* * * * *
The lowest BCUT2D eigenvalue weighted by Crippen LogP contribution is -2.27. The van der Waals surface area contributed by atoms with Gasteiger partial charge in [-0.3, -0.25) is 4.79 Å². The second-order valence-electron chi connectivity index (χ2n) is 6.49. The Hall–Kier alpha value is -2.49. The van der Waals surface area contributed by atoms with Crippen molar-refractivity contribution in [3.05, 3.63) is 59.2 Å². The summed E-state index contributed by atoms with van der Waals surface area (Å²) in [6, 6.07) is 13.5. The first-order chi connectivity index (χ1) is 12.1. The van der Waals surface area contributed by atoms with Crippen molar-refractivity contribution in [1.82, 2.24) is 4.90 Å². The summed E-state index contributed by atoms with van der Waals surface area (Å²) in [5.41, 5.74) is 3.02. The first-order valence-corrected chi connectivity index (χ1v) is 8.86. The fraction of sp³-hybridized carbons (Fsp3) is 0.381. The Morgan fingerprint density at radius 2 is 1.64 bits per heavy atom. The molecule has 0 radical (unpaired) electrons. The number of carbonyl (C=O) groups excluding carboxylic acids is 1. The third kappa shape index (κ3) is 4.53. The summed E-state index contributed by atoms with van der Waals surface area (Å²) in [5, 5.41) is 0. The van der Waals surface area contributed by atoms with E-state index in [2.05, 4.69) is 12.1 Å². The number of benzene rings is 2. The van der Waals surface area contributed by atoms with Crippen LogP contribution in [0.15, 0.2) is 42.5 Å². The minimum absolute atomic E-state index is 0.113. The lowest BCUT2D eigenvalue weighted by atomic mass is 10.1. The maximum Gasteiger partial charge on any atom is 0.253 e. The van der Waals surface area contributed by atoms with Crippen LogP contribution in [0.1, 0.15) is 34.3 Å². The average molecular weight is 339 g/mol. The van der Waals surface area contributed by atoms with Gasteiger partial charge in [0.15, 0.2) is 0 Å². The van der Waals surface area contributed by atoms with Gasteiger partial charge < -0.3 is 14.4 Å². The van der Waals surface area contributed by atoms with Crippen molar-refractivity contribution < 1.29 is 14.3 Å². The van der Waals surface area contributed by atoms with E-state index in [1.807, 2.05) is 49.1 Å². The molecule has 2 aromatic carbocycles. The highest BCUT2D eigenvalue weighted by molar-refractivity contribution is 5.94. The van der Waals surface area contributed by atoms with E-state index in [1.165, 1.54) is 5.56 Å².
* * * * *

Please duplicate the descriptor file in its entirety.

The lowest BCUT2D eigenvalue weighted by Crippen LogP contribution is -2.27. The van der Waals surface area contributed by atoms with Gasteiger partial charge in [-0.3, -0.25) is 4.79 Å². The second-order valence-electron chi connectivity index (χ2n) is 6.49. The Hall–Kier alpha value is -2.49. The van der Waals surface area contributed by atoms with Crippen molar-refractivity contribution in [3.05, 3.63) is 59.2 Å². The summed E-state index contributed by atoms with van der Waals surface area (Å²) in [6, 6.07) is 13.5. The first-order chi connectivity index (χ1) is 12.1. The van der Waals surface area contributed by atoms with Crippen molar-refractivity contribution in [1.82, 2.24) is 4.90 Å². The summed E-state index contributed by atoms with van der Waals surface area (Å²) in [5.41, 5.74) is 3.02. The first-order valence-corrected chi connectivity index (χ1v) is 8.86. The fraction of sp³-hybridized carbons (Fsp3) is 0.381. The Morgan fingerprint density at radius 2 is 1.64 bits per heavy atom. The molecule has 0 radical (unpaired) electrons. The number of carbonyl (C=O) groups excluding carboxylic acids is 1. The third kappa shape index (κ3) is 4.53. The summed E-state index contributed by atoms with van der Waals surface area (Å²) in [5, 5.41) is 0. The van der Waals surface area contributed by atoms with E-state index in [2.05, 4.69) is 12.1 Å². The number of benzene rings is 2. The van der Waals surface area contributed by atoms with Crippen LogP contribution in [0.15, 0.2) is 42.5 Å². The minimum absolute atomic E-state index is 0.113. The lowest BCUT2D eigenvalue weighted by atomic mass is 10.1. The maximum Gasteiger partial charge on any atom is 0.253 e. The van der Waals surface area contributed by atoms with Crippen LogP contribution in [0.1, 0.15) is 34.3 Å². The average molecular weight is 339 g/mol. The van der Waals surface area contributed by atoms with Gasteiger partial charge in [0.15, 0.2) is 0 Å². The van der Waals surface area contributed by atoms with Gasteiger partial charge < -0.3 is 14.4 Å². The van der Waals surface area contributed by atoms with Crippen molar-refractivity contribution < 1.29 is 14.3 Å². The van der Waals surface area contributed by atoms with E-state index in [1.807, 2.05) is 49.1 Å². The molecule has 2 aromatic carbocycles. The highest BCUT2D eigenvalue weighted by molar-refractivity contribution is 5.94. The van der Waals surface area contributed by atoms with E-state index in [1.165, 1.54) is 5.56 Å².